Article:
Home > Conservation > Farming God’s Way – Dakatcha
The Dakatcha Woodlands are an internationally important Key Biodiversity Area home to globally rare and threatened species of birds and mammals. Furthermore it is marginal land for agriculture being semi-arid and not getting better given a drying climate. A key threat to the Dakatcha forest is clearance for pineapple plantations by non-locals. These require large tracts of land cleared of all vegetation, usually by burning, to plant the pineapples and are highly unsustainable.

Farmers gathered at the Sosoni Farming God’s Way plot

To provide community members with an alternative source of income to selling their land for pineapples and that is good for the soil and local biodiversity, A Rocha Kenya is working with three farmer groups in this region, each consisting of about 30 members: Sosoni, Dakatcha and Chambuu.

Sarah Young from AR International after a recent visit writes: “After a 3 hr drive from Watamu we were taken to see the Farming God’s Way (FGW) plot and beehives being managed by the Sosoni Farmers Group. This is the largest group and therefore acts as the demonstration plot for the FGW initiative by A Rocha.


In the plot the farmers grow a variety of vegetables including sweet peppers, sukuma wiki (kale), mchicha (greens), okra, aubergines and African Bird’s-Eye chillies. After introducing ourselves to the group (including me in rusty Swahili), we bought a selection of produce, so the farmers gathered it up and portioned it out for us.




We were then shown around the plot, including the compost pits and nursery areas. It was amazing to see the compost pits being well-used:  emptied, reused and the compost making a real difference to the crop productivity”.

Each of the three farmers’ group have been given 10 beehives: 26 donated by the Red Cross and four donated by A Rocha International via Gifts with a Difference. So far, two of these four have been colonised, but the bees are not yet producing any honey. The farmers hope that the other two will also be colonised by the end of the year.

Beekeeping training works best when there are at at least 15 people being trained and when at least two hives are given to each household. We would love more people to buy our beehives through Gifts with a difference.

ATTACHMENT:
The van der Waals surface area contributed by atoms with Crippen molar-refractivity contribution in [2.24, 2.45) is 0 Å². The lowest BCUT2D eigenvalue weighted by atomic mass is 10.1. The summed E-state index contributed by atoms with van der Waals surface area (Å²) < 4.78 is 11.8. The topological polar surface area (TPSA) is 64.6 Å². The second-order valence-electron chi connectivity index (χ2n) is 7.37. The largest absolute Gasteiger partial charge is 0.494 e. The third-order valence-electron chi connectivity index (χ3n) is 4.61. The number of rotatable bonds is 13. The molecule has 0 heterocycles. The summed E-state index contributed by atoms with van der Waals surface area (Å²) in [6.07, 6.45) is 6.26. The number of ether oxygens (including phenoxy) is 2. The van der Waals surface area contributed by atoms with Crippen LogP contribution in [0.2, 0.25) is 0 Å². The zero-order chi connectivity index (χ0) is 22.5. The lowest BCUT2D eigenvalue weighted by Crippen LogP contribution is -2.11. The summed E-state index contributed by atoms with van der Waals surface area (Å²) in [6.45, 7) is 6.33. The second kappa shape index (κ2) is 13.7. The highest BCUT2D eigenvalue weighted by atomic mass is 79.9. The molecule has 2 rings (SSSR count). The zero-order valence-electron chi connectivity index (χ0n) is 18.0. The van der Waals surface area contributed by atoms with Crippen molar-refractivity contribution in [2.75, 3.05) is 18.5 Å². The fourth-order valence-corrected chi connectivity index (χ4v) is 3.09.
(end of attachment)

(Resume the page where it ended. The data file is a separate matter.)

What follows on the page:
Each hive costs around Ksh 5,500 (c.£40 / $55); one litre of honey can be sold for about Ksh 1,000 (c.£8 / $10). The additional advantage of having hives is, if the crops fail, the farmers have an alternative source of income.

beehive-2At Sosoni, they have two different styles of beehives, which are shared by all the members: box hives (left ) and Kenya top bar hives (below). There are 15 of each hive.beehive-1





The Sosoni Farmers Group are gradually expanding the area of land under cultivation. In time,img_3825 they would also like to purchase a generator, which would allow them to pump water from the adjacent water hole. This single water source currently serves the whole community, including the three farmers groups and is also used as drinking water.

The farmers at Sosoni have been practicing FGW for three years and the difference it makes is already evident. Previously they had to water the crops even three times a day (by hand!). Now, because mulching helps to retain so much moisture, they need water only three times per week. Mulching also reduces weeds and increases the fertility of the soil. Under the traditional system, the crops produced in an average harvest would be sold for about Ksh 3,000 (c. £23). With FGW, this has increased to Ksh 7,000 (about £53). It is very exciting for the A Rocha Kenya team to see the impact of FGW and our prayer and desire to spread this farther across the Dakatcha Woodlands and help local communities feed themselves without the need to sell land for pineapples.